- For ABC motorcycles of France.
ABC was a British motorcycle manufacturer established in 1914 by Ronald Charteris in London. Several British motorcycle firms started up with the name 'ABC', including Sopwith. The 'All British Engine Company Ltd.' of London was founded in 1912 and later changed to 'ABC Motors Ltd.' With chief engineer Granville Bradshaw, Charteris built a range of engines throughout the First World War. From 1913 ABC produced motorcycle engines. Bradshaw was an innovator and in 1918, ABC made a 500cc transverse mounted flat twin engine several years before BMW adapted the design. (Bradshaw challenged BMWs use of his patented design in 1926.) and in 1919 ABC also produced the 'Scootamota' - the first motorised "scooter". The company stopped producing motorcycles after 1923 due to competition from cheaper manufacturers.
The shift from producing aircraft to making motorcycles was more difficult than ABC expected and their costs - and prices, were higher than the new competitors emerging after 1920. They stopped producing motorcycles after 1923, although some production continued in Germany until 1925. Another company called ABC that was not connected with Charteris or Bradshaw produced 247cc and 269cc motorcycles with Villiers engines in Birmingham between 1922 and 1924.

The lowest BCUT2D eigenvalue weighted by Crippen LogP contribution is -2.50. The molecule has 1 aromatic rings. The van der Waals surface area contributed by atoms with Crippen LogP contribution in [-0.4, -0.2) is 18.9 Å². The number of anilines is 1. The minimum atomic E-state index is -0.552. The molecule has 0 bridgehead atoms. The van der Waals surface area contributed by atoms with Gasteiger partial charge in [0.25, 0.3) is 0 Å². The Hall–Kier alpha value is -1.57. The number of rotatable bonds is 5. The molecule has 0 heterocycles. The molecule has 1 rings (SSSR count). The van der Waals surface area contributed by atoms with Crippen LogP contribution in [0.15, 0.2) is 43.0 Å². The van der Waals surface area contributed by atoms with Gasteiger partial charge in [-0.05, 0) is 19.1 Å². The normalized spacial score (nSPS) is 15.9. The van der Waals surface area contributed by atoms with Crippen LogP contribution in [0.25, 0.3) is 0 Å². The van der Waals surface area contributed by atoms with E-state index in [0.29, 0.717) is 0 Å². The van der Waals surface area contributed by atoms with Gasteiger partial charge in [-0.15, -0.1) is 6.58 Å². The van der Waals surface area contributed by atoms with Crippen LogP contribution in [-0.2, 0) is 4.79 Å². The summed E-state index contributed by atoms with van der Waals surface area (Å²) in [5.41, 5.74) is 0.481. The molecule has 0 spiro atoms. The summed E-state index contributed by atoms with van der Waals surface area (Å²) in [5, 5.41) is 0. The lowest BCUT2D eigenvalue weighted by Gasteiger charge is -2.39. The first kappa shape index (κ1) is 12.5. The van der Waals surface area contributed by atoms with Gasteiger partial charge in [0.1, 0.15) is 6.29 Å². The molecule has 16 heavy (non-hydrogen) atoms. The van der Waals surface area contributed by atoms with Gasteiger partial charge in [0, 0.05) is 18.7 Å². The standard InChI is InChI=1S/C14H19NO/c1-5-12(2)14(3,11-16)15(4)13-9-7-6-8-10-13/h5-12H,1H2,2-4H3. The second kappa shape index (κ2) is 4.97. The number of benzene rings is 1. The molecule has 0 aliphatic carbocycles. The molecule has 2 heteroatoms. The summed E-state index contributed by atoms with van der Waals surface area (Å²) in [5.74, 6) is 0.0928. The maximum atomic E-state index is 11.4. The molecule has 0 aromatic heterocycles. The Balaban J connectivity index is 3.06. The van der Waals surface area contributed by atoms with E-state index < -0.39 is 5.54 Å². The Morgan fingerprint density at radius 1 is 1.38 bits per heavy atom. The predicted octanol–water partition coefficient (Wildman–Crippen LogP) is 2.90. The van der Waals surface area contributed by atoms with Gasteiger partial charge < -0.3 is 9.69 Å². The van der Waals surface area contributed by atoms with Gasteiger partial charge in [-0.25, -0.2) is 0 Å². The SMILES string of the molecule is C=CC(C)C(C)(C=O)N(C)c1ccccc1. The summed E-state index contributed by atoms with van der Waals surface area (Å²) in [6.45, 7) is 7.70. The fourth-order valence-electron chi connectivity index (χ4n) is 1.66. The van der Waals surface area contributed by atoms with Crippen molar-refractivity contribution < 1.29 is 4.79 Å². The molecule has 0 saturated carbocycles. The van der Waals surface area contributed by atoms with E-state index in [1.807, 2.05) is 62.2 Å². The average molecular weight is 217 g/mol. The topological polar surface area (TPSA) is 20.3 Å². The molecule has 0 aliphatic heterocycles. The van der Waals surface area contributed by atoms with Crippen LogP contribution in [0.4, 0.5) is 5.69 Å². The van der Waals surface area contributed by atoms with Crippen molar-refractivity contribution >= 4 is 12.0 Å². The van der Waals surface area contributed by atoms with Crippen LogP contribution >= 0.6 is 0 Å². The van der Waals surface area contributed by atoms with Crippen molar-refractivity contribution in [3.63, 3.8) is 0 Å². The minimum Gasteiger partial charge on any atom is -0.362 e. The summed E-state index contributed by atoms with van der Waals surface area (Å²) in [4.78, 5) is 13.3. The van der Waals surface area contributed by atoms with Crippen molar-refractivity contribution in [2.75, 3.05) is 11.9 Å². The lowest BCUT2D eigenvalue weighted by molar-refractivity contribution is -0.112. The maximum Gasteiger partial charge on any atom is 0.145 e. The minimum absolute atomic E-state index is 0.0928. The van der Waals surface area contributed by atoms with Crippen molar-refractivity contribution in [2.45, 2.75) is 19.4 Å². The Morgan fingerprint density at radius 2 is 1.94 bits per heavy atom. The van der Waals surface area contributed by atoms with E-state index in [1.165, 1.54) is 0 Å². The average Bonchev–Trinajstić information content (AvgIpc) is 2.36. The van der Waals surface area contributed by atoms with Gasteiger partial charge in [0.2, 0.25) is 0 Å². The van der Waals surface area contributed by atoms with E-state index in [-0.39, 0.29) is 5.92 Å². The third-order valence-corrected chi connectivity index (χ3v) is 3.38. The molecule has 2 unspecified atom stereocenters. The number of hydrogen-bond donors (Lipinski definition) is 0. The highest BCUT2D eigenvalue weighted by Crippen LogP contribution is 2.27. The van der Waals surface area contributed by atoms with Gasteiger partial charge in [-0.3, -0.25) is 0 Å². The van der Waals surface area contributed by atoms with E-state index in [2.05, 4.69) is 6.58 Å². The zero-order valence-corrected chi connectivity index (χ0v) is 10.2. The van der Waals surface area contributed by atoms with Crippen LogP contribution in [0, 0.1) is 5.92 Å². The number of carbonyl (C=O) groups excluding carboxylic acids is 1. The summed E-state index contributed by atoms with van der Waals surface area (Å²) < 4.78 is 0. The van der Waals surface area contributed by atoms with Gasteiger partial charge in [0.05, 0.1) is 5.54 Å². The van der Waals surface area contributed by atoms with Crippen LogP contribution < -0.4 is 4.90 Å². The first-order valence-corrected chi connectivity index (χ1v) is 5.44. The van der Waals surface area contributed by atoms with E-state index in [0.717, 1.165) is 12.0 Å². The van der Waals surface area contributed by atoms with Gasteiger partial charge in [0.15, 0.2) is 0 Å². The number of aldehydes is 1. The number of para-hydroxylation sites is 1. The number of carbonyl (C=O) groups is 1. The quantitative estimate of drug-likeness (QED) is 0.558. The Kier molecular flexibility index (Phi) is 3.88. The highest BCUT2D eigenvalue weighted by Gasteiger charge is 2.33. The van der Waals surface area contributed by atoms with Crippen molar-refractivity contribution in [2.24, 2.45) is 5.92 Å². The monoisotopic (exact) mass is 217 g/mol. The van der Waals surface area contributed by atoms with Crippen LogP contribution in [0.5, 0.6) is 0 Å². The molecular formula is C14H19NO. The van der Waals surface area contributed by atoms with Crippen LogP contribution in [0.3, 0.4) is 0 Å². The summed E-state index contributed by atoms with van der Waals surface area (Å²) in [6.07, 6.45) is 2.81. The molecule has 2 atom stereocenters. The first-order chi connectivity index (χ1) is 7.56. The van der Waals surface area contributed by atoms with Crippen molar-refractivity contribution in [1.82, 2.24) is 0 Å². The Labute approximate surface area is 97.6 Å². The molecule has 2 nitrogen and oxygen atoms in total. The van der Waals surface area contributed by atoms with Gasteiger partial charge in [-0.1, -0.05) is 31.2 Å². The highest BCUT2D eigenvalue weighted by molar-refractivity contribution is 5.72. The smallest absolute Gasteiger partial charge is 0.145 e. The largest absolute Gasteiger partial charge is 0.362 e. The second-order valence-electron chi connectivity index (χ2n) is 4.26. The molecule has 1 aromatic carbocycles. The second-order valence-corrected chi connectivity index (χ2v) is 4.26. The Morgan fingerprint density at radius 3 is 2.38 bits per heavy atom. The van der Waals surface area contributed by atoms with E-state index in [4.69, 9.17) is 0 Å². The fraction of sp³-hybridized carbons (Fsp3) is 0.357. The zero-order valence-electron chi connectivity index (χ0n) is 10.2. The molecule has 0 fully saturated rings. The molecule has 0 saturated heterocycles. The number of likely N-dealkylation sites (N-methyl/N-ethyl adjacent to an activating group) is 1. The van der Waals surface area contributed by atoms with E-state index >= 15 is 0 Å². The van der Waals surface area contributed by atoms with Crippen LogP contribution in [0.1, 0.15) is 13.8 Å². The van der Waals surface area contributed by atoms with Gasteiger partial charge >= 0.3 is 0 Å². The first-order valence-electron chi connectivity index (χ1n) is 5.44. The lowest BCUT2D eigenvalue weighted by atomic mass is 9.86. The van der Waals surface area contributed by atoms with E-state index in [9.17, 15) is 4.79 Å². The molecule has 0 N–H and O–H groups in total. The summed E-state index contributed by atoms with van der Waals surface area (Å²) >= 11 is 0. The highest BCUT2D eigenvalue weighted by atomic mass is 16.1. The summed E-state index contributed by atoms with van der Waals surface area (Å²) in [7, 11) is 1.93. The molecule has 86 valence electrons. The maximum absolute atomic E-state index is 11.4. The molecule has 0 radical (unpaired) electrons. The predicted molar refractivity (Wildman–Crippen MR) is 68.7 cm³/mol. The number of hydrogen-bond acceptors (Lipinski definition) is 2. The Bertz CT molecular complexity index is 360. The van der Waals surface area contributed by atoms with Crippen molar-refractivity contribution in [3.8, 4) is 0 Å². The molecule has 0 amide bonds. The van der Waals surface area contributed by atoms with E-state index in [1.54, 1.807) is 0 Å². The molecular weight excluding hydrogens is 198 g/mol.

Produced between 1919 and 1925, the ABC 400 had a 398 cc horizontally opposed twin-cylinder overhead-valve four-stroke engine, four-speed gearbox with an H-gate and was fitted with an advanced (for the time) carburetor from Claudel-Hobsob to give a top speed of 70 mph (110 km/h).
French manufacturer Gnome & Rhone produced an improved 493cc version of this machine under license until 1925. Between 1920 and 1924 they produced over 3,000 of the 'French' ABC but relatively few have survived.